Brielle struggles with questions of faith throughout the book. As a youth minister, you must encounter lots of young people struggling with similar questions. Did their experiences inform how you crafted Brielle? Are any of their stories woven into yours?
Absolutely. I'm certain some of my students will see themselves in Brielle and in the characters that surround her. But, Brielle isn't based on any one person. Nor is Jake or Marco or Kaylee for that matter. But, death and fear were subjects that were very real to the group of students I was working with while drafting Angel Eyes. I had students who lost family members and dealt with life-altering diseases. I remember watching as fear became a strange new companion to them. I wanted then what I want now: for kids to stand up to fear. With Brielle, I got to imagine what that might look like.
One of my favorite things about your book was your terrifying imagery regarding fear, which you describe as a sticky, black, tar-like substance that literally paralyzes people (but which we mortals cannot see.) What inspired that image for you?
A lot of it came from watching others, from watching just how paralyzed fear made them. But, most of it came from knowing what fear did to me. I dealt with a debilitating kind of fear for a season and it was awful. I had no trouble imagining what that might look like to the angelic.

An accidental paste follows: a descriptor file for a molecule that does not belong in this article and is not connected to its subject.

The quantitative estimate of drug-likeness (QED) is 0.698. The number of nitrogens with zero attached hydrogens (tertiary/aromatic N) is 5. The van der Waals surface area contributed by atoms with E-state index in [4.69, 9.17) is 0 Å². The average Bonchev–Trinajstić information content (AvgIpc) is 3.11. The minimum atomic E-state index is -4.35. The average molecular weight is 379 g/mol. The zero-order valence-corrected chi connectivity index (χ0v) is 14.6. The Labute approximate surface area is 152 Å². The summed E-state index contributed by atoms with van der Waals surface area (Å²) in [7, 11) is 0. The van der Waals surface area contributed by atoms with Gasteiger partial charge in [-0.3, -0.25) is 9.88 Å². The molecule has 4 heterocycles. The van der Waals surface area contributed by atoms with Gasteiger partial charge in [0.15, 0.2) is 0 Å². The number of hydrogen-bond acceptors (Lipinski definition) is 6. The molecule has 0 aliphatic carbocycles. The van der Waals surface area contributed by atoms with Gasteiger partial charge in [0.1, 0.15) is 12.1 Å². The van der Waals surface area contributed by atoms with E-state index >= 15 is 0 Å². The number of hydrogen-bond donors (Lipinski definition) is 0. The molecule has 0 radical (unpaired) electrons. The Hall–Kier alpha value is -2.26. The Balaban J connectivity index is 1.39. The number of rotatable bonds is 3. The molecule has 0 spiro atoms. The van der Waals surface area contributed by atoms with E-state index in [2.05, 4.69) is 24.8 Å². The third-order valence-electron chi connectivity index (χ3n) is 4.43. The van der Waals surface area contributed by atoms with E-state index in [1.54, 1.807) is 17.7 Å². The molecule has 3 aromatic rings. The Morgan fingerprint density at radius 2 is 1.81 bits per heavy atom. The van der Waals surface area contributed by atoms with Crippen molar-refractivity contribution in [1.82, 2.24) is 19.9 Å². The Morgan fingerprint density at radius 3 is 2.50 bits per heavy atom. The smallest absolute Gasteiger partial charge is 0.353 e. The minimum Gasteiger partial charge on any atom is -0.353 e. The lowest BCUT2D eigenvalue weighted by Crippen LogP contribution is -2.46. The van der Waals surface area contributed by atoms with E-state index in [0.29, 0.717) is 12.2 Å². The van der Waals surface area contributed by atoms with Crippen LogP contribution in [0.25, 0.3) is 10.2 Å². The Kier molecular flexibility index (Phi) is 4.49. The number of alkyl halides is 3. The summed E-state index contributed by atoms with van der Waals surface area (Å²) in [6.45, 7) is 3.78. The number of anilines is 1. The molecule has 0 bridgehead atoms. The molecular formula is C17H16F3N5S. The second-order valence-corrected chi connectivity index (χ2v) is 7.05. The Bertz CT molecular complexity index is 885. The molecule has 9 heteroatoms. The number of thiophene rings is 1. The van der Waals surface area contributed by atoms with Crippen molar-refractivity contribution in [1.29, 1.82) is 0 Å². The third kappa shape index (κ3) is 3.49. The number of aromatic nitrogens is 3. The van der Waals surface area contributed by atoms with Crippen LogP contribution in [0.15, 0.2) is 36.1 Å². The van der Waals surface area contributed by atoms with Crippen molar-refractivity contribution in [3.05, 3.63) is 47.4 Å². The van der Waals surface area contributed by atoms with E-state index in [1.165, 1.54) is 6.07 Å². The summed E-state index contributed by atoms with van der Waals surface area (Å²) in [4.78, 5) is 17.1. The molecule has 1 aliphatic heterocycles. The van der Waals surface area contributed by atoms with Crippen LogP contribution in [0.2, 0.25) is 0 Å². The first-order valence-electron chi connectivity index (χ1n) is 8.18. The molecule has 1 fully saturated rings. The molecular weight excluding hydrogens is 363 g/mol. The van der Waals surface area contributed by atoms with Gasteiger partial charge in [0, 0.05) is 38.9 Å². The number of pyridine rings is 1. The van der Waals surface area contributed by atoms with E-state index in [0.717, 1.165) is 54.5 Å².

Brielle's passions are ballet and photography, both of which you write about in great detail. Are (or were) you a dancer or a photographer yourself?
I dabbled in photography back in high school, but I've never been a ballerina. I chose it as one of Brielle's passions because of the fragility and strength these dancers seem to marry so effortlessly. And because of the sparkly tutus, of course, but that's something different altogether.
Did you always intend for Angel Eyes to have sequels, or was this first book originally a stand-alone?
When I first sat down to write, I just wanted to tell a story and I didn't know how many books that would take. But as I wrote, I fell in love with the characters and it wasn't long before I envisioned Brielle's journey as a series. That happened long before I ever went out on submission.
We at the Lucky13s are curious about other writers' superstitions and lucky charms. What are yours?
Oh goodness! I'm gonna have to cheat on this one because I don't actually have any superstitions or lucky charms. But, the thing that keeps me writing (and often keeps me FROM writing) is my kids. My seven year old son is fascinated with books and storytelling and is still nursing a bruised ego because I won't let him read Angel Eyes. And my three year old daughter can put all the love in the world into a single nose kiss. Whenever I'm suck or frustrated or my characters throw a tantrum and refuse to talk to me, I seek out one of my kids and feel like the luckiest person on the planet.
Thanks, Shannon! Congratulations on your release!
You can purchase your copy of Angel Eyes at your favorite local indie bookstore or online at IndieBound, Barnes and Noble, or Amazon.
This interview was conducted by Lucky13s member Alison Cherry as part of an ongoing series of interviews with The Apocalypsies—YA, MG, and children's book authors debuting in 2012.